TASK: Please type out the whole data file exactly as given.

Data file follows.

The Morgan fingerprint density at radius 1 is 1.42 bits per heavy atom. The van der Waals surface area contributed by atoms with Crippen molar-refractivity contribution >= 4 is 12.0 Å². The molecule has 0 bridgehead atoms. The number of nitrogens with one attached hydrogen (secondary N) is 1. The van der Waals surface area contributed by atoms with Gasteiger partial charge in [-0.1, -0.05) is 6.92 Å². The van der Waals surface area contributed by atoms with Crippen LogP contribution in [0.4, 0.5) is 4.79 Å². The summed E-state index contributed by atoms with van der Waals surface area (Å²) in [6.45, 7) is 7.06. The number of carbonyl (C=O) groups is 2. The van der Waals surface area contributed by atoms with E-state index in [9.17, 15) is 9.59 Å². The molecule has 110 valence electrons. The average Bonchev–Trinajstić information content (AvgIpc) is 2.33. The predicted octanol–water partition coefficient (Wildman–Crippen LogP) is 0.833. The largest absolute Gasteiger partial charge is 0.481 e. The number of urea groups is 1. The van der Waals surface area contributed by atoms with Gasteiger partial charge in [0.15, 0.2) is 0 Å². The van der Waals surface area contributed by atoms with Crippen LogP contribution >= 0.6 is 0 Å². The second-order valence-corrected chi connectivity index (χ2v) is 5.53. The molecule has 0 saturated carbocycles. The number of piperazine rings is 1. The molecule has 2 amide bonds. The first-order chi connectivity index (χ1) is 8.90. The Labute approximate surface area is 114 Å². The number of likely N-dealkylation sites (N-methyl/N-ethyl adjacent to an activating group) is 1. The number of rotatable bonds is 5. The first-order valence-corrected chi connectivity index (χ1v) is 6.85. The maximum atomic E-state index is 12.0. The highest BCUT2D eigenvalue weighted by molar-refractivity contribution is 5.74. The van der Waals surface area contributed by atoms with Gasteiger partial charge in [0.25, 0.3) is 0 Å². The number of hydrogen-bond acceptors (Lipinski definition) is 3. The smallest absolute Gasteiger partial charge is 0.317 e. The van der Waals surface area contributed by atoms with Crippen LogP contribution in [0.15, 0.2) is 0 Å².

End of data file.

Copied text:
The Morgan fingerprint density at radius 1 is 1.42 bits per heavy atom. The van der Waals surface area contributed by atoms with Crippen molar-refractivity contribution >= 4 is 12.0 Å². The molecule has 0 bridgehead atoms. The number of nitrogens with one attached hydrogen (secondary N) is 1. The van der Waals surface area contributed by atoms with Gasteiger partial charge in [-0.1, -0.05) is 6.92 Å². The van der Waals surface area contributed by atoms with Crippen LogP contribution in [0.4, 0.5) is 4.79 Å². The summed E-state index contributed by atoms with van der Waals surface area (Å²) in [6.45, 7) is 7.06. The number of carbonyl (C=O) groups is 2. The van der Waals surface area contributed by atoms with E-state index in [9.17, 15) is 9.59 Å². The molecule has 110 valence electrons. The average Bonchev–Trinajstić information content (AvgIpc) is 2.33. The predicted octanol–water partition coefficient (Wildman–Crippen LogP) is 0.833. The largest absolute Gasteiger partial charge is 0.481 e. The number of urea groups is 1. The van der Waals surface area contributed by atoms with Gasteiger partial charge in [0.15, 0.2) is 0 Å². The van der Waals surface area contributed by atoms with Crippen LogP contribution >= 0.6 is 0 Å². The second-order valence-corrected chi connectivity index (χ2v) is 5.53. The molecule has 0 saturated carbocycles. The number of piperazine rings is 1. The molecule has 2 amide bonds. The first-order chi connectivity index (χ1) is 8.90. The Labute approximate surface area is 114 Å². The number of likely N-dealkylation sites (N-methyl/N-ethyl adjacent to an activating group) is 1. The number of rotatable bonds is 5. The first-order valence-corrected chi connectivity index (χ1v) is 6.85. The maximum atomic E-state index is 12.0. The highest BCUT2D eigenvalue weighted by molar-refractivity contribution is 5.74. The van der Waals surface area contributed by atoms with Gasteiger partial charge in [0.25, 0.3) is 0 Å². The number of hydrogen-bond acceptors (Lipinski definition) is 3. The smallest absolute Gasteiger partial charge is 0.317 e. The van der Waals surface area contributed by atoms with Crippen LogP contribution in [0.15, 0.2) is 0 Å².